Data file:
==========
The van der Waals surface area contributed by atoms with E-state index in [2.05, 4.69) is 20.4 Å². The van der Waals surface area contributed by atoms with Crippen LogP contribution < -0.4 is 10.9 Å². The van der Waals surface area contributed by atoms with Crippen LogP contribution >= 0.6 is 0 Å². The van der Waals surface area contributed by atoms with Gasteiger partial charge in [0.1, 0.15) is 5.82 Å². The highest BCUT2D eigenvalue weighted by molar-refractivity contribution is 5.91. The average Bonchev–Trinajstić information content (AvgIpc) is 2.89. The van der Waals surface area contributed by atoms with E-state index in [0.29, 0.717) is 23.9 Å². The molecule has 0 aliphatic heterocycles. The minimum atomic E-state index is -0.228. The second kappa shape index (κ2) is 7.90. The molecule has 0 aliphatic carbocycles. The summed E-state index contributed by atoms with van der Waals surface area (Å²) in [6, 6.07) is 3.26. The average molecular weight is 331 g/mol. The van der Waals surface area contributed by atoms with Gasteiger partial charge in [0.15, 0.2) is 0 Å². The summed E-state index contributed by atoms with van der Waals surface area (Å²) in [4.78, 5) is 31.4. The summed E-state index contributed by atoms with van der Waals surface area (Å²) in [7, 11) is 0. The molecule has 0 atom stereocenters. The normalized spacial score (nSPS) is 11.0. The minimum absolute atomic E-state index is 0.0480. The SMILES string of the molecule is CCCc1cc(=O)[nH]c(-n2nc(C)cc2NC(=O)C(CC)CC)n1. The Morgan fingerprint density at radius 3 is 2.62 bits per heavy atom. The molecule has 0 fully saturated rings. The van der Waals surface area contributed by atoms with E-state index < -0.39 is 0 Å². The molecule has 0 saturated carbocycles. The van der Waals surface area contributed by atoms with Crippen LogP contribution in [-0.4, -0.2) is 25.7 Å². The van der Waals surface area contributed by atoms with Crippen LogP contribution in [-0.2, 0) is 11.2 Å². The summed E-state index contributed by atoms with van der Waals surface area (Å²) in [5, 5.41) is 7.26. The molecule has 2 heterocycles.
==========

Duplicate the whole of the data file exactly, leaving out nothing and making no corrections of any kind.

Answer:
The van der Waals surface area contributed by atoms with E-state index in [2.05, 4.69) is 20.4 Å². The van der Waals surface area contributed by atoms with Crippen LogP contribution < -0.4 is 10.9 Å². The van der Waals surface area contributed by atoms with Crippen LogP contribution >= 0.6 is 0 Å². The van der Waals surface area contributed by atoms with Gasteiger partial charge in [0.1, 0.15) is 5.82 Å². The highest BCUT2D eigenvalue weighted by molar-refractivity contribution is 5.91. The average Bonchev–Trinajstić information content (AvgIpc) is 2.89. The van der Waals surface area contributed by atoms with E-state index in [0.29, 0.717) is 23.9 Å². The molecule has 0 aliphatic heterocycles. The minimum atomic E-state index is -0.228. The second kappa shape index (κ2) is 7.90. The molecule has 0 aliphatic carbocycles. The summed E-state index contributed by atoms with van der Waals surface area (Å²) in [6, 6.07) is 3.26. The average molecular weight is 331 g/mol. The van der Waals surface area contributed by atoms with Gasteiger partial charge in [0.15, 0.2) is 0 Å². The summed E-state index contributed by atoms with van der Waals surface area (Å²) in [4.78, 5) is 31.4. The summed E-state index contributed by atoms with van der Waals surface area (Å²) in [7, 11) is 0. The molecule has 0 atom stereocenters. The normalized spacial score (nSPS) is 11.0. The minimum absolute atomic E-state index is 0.0480. The SMILES string of the molecule is CCCc1cc(=O)[nH]c(-n2nc(C)cc2NC(=O)C(CC)CC)n1. The Morgan fingerprint density at radius 3 is 2.62 bits per heavy atom. The molecule has 0 fully saturated rings. The van der Waals surface area contributed by atoms with E-state index < -0.39 is 0 Å². The molecule has 0 saturated carbocycles. The van der Waals surface area contributed by atoms with Crippen LogP contribution in [-0.4, -0.2) is 25.7 Å². The van der Waals surface area contributed by atoms with Crippen LogP contribution in [-0.2, 0) is 11.2 Å². The summed E-state index contributed by atoms with van der Waals surface area (Å²) in [5, 5.41) is 7.26. The molecule has 2 heterocycles.